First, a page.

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asylum based solely on his wife’s alleged forced sterilization. We have held that the definition of “refugee” under 8 U.S.C. § 1101(a)(42) does not extend automatically to partners (legally related or otherwise) of individuals who have been forcibly sterilized or forced to have an abortion See Shi Liang Lin v. U.S. Dep’t of Justice, 494 F.3d 296, 314 (2d Cir. 2007). Similarly, the U.S. Attorney General has issued an opinion consistent with this Court’s decision i Shi Liang Lin. See Matter of J-S-, 24 I. N. Dec. 520
(AG 2008). Thus, even assuming the credibility of Cheng’s testimony, he is not entitled to asylum based on his wife’s forced sterilization. Cf. Gui Yin Liu v. INS, 508 F.3d 716, 723 (2d Cir. 2007) (per curiam) (noting that, pursuant t Shi Liang Lin, “a claim of persecution base solely on a forced abortion” brought by someone other than “the individual who has undergone the procedure . . . is doomed”).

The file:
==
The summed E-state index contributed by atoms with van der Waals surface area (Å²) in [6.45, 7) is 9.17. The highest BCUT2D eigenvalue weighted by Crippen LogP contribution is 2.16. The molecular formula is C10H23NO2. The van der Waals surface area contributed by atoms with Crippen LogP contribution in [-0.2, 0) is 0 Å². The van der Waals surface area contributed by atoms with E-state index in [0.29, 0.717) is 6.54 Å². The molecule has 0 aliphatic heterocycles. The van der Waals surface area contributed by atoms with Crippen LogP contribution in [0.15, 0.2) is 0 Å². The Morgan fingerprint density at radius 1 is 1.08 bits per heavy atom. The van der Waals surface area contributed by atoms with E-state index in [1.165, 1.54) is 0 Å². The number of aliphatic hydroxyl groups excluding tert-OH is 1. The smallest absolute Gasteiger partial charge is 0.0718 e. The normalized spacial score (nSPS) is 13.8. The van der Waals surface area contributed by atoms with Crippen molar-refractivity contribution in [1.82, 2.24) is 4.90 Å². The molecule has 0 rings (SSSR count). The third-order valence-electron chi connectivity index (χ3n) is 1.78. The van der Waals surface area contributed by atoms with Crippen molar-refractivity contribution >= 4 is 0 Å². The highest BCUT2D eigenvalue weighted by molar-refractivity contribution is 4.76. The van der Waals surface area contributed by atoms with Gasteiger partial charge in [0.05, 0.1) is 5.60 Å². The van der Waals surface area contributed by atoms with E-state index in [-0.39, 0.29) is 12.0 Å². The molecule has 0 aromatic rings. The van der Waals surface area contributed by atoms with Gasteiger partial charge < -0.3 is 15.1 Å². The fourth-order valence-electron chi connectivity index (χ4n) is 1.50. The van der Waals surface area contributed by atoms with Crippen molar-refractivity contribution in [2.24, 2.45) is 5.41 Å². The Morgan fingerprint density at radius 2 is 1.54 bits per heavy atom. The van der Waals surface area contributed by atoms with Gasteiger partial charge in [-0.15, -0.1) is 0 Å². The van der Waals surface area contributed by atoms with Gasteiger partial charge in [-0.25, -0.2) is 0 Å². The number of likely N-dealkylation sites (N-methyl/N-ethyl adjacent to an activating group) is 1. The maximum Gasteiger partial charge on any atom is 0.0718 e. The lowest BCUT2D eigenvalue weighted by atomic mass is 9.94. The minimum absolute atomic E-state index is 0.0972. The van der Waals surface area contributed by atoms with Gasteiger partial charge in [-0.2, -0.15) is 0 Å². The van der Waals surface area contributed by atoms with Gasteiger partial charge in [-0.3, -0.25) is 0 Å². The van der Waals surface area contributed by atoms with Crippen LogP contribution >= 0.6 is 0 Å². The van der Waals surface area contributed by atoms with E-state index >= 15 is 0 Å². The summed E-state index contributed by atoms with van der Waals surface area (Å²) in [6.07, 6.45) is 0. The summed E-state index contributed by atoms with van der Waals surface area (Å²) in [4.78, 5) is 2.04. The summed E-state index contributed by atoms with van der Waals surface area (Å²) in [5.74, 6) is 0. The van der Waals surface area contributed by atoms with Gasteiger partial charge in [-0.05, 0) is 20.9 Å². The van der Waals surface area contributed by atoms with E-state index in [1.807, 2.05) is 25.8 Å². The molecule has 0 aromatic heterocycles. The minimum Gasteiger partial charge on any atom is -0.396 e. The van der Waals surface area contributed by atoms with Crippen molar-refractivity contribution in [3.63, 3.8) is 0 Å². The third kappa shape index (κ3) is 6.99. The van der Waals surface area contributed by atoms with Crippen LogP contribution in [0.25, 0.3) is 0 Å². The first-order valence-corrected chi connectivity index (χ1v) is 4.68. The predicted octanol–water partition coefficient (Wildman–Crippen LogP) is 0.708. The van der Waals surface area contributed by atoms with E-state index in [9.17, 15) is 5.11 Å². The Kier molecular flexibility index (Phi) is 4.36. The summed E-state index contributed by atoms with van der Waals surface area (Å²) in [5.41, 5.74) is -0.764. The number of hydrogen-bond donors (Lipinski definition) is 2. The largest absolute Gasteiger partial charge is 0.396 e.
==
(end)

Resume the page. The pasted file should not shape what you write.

Moreover, Cheng has failed to adequately raise a past persecution claim based on his own resistance to China’s coercive population control program. 8 U.S.C. § 1101(a)(42)(B). The BIA has stated that the term “resistance” includes, but is not limited to, “expressions of general opposition, attempts to interfere with enforcement of government policy . . . and other overt forms of resistance to the requirements of the family planning law.” Matter of S-L-L-, 24 I. N. Dec. 1, 10 (BIA 2006). Although Cheng’s original claim was based on his wife’s forced sterilization, the factual record was “`adequately developed'” with respect to the issue of “resistance.” Shu Wen Sun, 510 F.3d at 381 n. 5 (quoting Gui Yin Liu, 508 F.3d at 723). Cheng conclusorily asserts that the fact that he had more than one child demonstrated his “opposition to the birth control policy.” To the extent Cheng argues that he resisted China’s family planning policy by having a child without permission, this Court has found that “merely impregnating one’s girlfriend is not alone an act of `resistance.'” See Shi Liang Lin, 494 F.3d at 313
(quotation marks and citation omitted). Thus, irrespective of the impact of his wife’s forced sterilization on him, Cheng’s claim of past persecution based on “other resistance” is without merit. See Matter of S-L-L-, 24 I. N. Dec. at 11.